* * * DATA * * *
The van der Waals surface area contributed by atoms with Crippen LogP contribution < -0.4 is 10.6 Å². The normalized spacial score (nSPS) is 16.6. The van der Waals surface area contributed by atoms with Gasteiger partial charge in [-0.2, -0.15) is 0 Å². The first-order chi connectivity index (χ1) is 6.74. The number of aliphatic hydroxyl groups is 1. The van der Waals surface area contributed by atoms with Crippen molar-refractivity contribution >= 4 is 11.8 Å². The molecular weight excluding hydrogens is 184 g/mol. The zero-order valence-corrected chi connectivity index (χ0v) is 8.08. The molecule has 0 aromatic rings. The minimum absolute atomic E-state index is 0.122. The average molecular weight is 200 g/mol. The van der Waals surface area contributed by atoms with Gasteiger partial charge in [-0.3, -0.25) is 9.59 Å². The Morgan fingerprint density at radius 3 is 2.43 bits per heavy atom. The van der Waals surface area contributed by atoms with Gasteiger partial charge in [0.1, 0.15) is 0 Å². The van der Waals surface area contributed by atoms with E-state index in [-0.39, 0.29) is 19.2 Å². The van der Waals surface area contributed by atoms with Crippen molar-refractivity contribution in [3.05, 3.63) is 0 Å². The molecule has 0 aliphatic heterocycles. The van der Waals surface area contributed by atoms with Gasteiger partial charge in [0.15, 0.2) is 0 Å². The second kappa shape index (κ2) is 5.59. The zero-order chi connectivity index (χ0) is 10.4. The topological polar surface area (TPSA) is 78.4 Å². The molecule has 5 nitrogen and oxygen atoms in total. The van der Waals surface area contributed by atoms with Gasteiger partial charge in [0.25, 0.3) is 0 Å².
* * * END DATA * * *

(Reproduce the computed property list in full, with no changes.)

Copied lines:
The van der Waals surface area contributed by atoms with Crippen LogP contribution < -0.4 is 10.6 Å². The normalized spacial score (nSPS) is 16.6. The van der Waals surface area contributed by atoms with Gasteiger partial charge in [-0.2, -0.15) is 0 Å². The first-order chi connectivity index (χ1) is 6.74. The number of aliphatic hydroxyl groups is 1. The van der Waals surface area contributed by atoms with Crippen molar-refractivity contribution >= 4 is 11.8 Å². The molecular weight excluding hydrogens is 184 g/mol. The zero-order valence-corrected chi connectivity index (χ0v) is 8.08. The molecule has 0 aromatic rings. The minimum absolute atomic E-state index is 0.122. The average molecular weight is 200 g/mol. The van der Waals surface area contributed by atoms with Gasteiger partial charge in [-0.3, -0.25) is 9.59 Å². The Morgan fingerprint density at radius 3 is 2.43 bits per heavy atom. The van der Waals surface area contributed by atoms with Gasteiger partial charge in [0.1, 0.15) is 0 Å². The van der Waals surface area contributed by atoms with E-state index in [-0.39, 0.29) is 19.2 Å². The van der Waals surface area contributed by atoms with Crippen molar-refractivity contribution in [3.05, 3.63) is 0 Å². The molecule has 0 aliphatic heterocycles. The van der Waals surface area contributed by atoms with Gasteiger partial charge in [0.15, 0.2) is 0 Å². The second kappa shape index (κ2) is 5.59. The zero-order chi connectivity index (χ0) is 10.4. The topological polar surface area (TPSA) is 78.4 Å². The molecule has 5 nitrogen and oxygen atoms in total. The van der Waals surface area contributed by atoms with Gasteiger partial charge in [0.25, 0.3) is 0 Å².